Olympic financial footing still secure despite Soviet-bloc pullout
Although missing star performers from the Soviet Union, East Germany, Cuba, and some of their allies, the Olympic Games in Los Angeles don't appear to be sustaining serious damage from the Soviet-bloc back-out.
In fact, the summer games are still likely to be the biggest Olympics in history, with the most countries represented and the most athletes competing.
At the same time, the absence of the Soviet bloc will not make much financial impact either on the games themselves - the first to be organized privately - or on the southern California economy.
This is the view of several analysts who have independently surveyed the impact of the Los Angeles games on the local economy.
Peter V. Ueberroth, president of the Los Angeles Olympic Organizing Committee , still expresses confidence that these private Olympics will be staged without a financial deficit. Whatever happens with the national teams still undecided about following the Soviet lead, he says, ''the games will have a tiny surplus that will go to youth and sports.''
David A. Wilcox of Economic Research Associates has analyzed, for the Los Angeles Olympic Organizing Committee (LAOOC), the economic effects of the Soviet-bloc pullout on businesses benefiting from the games. Although the committee has not released the study, Mr. Wilcox says the missing nations will have an ''extremely modest impact.''
Further, he adds, ''the LAOOC is not financially impaired in the slightest.''
Analyst Harrison Price, who has also forecast the financial impact of the games, agrees. ''It won't be as good a show without the Soviet-bloc countries, but it's not an economic problem.''
Of the LAOOC's own finances for putting on the games, Mr. Price says, ''I don't see it as a problem. Their revenue sources are in place.''
Tammy Lazer, Olympic coordination manager for the Greater Los Angeles Visitor and Convention Bureau, foresees ''no effect at all'' on Olympic tourism. ''We never expected any great number of tourists from the Soviet Union,'' she says.
The LAOOC does stand to lose some money because of the Soviet pullout. The ABC television network is supporting almost half the Olympic budget with its $ 225 million fee for broadcast rights. And the ABC contract allows for a lower fee in the event that some national teams pulled out, as they have. But how much lower is apparently open to negotiation, and Mr. Ueberroth, speaking for the LAOOC side of the table, says, ''I think we'll do very well.''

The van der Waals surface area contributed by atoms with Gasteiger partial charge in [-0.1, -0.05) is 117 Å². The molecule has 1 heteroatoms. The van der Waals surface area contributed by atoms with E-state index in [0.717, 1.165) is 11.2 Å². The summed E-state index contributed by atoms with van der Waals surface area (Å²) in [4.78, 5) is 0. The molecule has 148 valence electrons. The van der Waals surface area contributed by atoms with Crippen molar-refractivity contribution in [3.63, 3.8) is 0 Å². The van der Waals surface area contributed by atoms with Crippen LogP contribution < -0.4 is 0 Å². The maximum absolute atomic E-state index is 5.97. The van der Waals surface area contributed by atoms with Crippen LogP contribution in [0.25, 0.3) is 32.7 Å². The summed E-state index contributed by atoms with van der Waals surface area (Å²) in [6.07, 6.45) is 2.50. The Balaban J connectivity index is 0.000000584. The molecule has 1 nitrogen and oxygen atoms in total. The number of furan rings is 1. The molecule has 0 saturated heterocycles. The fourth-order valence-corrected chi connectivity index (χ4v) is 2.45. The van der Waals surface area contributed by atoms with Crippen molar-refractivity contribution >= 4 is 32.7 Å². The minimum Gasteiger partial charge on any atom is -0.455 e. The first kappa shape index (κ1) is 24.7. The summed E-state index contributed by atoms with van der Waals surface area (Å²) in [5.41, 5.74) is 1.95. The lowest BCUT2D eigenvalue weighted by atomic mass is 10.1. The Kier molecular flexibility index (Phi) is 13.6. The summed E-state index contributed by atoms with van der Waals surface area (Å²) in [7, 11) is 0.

ABC, for its part, has an insurance policy that protects the network from actually losing money on the Los Angeles games, so its position is certainly not desperate.
Eleven countries so far have joined the Soviets in abstaining from the Olympics. The Soviet news agency Tass announced Saturday that South Yemen had become the latest to withdraw from the games.
Czechoslovakia said last week after a meeting with leaders of Olympic committees from communist nations that among those boycotting was North Korea, although Pyongyang has made no official announcement.
One-hundred and twenty-eight nations have given early confirmation that they intend to enter teams. Ueberroth says the confirmations, which came the middle of last week, arrived earlier than the June 2 deadline partly in an effort by countries to counter behind-the-scenes Soviet pressure to keep them out. An early public confirmation, he explains, would make the Soviet hand in a pullout more obvious.
The Romanian team has given unofficial word that they want to compete, but the official decision has not been made. The Soviet pressure on these countries to decline their Olympic invitations, Ueberroth says, ''is a very sad thing.'' The Soviets deny they are pressuring anyone else to follow their lead.
Between 1,500 and 2,000 athletes are on teams that will not compete. The LAOOC still expects about 7,500 athletes at the games. Many teams, such as India , United Kingdom, and China, want to send more athletes now that the ranks have thinned from Eastern Europe.
The Olympic villages at the University of Southern California and the University of California, Los Angeles, will still be near capacity. The Soviet team was going to stay aboard a ship to be anchored in Long Beach Harbor. Even so, Olympic officials now admit that, with East-bloc athletes, the villages would have been overcrowded.